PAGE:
TNOs project manager Margriet van Schijndel-de Nooij

TNO's project manager Margriet van Schijndel-de Nooij

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Protecting the pedestrian has been talked about for some time yet cyclist safety appears to have only recently been given the attention it deserves. For its part, Dutch firm TNO is developing an external airbag to protect pedestrians and cyclists in the event of a collision. The researchers used simulations, combined with real world accident data, to study the precise areas of the car a cyclist is most likely to come into contact with.  Continuing just-auto's series of interviews with companies pushing back the technical boundaries in the active and passive safety arena, Matthew Beecham talked with TNO's project manager Margriet van Schijndel-de Nooij to find out more.


Could we start by talking about your windshield airbag system that aims to protect cyclists and pedestrians. What is it?

The SaveCAP windshield airbag is a U-shaped airbag that covers the most critical areas of the windshield area in case of an impact with a cyclist or a pedestrian. So it covers the lower part of the windscreen and the A-pillars, both very stiff areas where majority of the severe head impacts of cyclists and pedestrians are found.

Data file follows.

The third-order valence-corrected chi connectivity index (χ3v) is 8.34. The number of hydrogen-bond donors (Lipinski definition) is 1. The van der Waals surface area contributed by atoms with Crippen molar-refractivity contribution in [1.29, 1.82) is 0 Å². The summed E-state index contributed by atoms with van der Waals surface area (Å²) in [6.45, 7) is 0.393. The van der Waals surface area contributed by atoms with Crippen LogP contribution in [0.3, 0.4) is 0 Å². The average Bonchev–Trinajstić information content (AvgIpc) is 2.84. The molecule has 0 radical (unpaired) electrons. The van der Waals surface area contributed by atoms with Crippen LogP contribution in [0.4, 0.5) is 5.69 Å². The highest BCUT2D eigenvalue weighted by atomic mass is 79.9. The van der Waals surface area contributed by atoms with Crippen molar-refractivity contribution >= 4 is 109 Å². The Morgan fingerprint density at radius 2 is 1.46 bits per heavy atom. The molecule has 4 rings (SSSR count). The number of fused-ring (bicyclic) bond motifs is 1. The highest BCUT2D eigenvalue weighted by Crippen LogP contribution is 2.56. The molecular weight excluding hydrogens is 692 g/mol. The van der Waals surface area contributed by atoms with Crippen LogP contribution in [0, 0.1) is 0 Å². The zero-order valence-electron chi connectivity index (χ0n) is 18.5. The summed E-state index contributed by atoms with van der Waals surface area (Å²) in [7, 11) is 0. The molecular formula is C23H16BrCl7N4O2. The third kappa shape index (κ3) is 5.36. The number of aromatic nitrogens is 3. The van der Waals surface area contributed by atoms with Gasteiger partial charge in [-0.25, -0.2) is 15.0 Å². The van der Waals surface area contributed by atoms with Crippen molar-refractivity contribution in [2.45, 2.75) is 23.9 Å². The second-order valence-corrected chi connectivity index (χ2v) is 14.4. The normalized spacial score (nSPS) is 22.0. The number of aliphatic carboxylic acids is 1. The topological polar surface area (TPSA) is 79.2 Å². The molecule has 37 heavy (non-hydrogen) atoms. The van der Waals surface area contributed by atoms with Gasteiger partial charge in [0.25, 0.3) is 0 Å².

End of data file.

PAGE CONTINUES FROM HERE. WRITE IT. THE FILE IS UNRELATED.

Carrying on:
What does it do and how does it work?

The full SaveCAP airbag system consists of two major parts. First part is the sensor part. With stereo vision camera's located near the rear view mirror, the area in front of the vehicle is "checked" for the vicinity and approach of cyclists and pedestrians. At the same time, contact sensors in the bumper can feel any impact with an object. When this object was already classified as cyclist or pedestrian, the sensor system triggers the airbag. This is the second part of the full system; a large airbag covering the exterior of the windshield in a U-shape. In deploying the airbag, two actuators are used to push the bonnet upwards. Thus, the airbag gets enough space to unfold, with additional benefit that for the cyclist or pedestrian, the impact with his upper body onto the bonnet is less severe. The airbag can only be triggered when the car is actually driving.

How is it different from other pedestrian airbags?

There currently is only one pedestrian airbag on the market, available on the Volvo V40. This airbag is designed for the protection of pedestrians; the SaveCAP airbag intends to protect both pedestrians and cyclists. The practical differences can be found in the detailed shape and filling of the airbag itself, and in the sensor system. Only the SaveCAP sensor system was designed to truly detect both groups in time. Now that is done, we feel like with a minimum of efforts, optimised protection can be offered to both cyclists and pedestrians. As the number of cyclists worldwide is increasing, solutions like this are essential.

Could you talk us through how you used computer simulation techniques to develop the windshield airbag?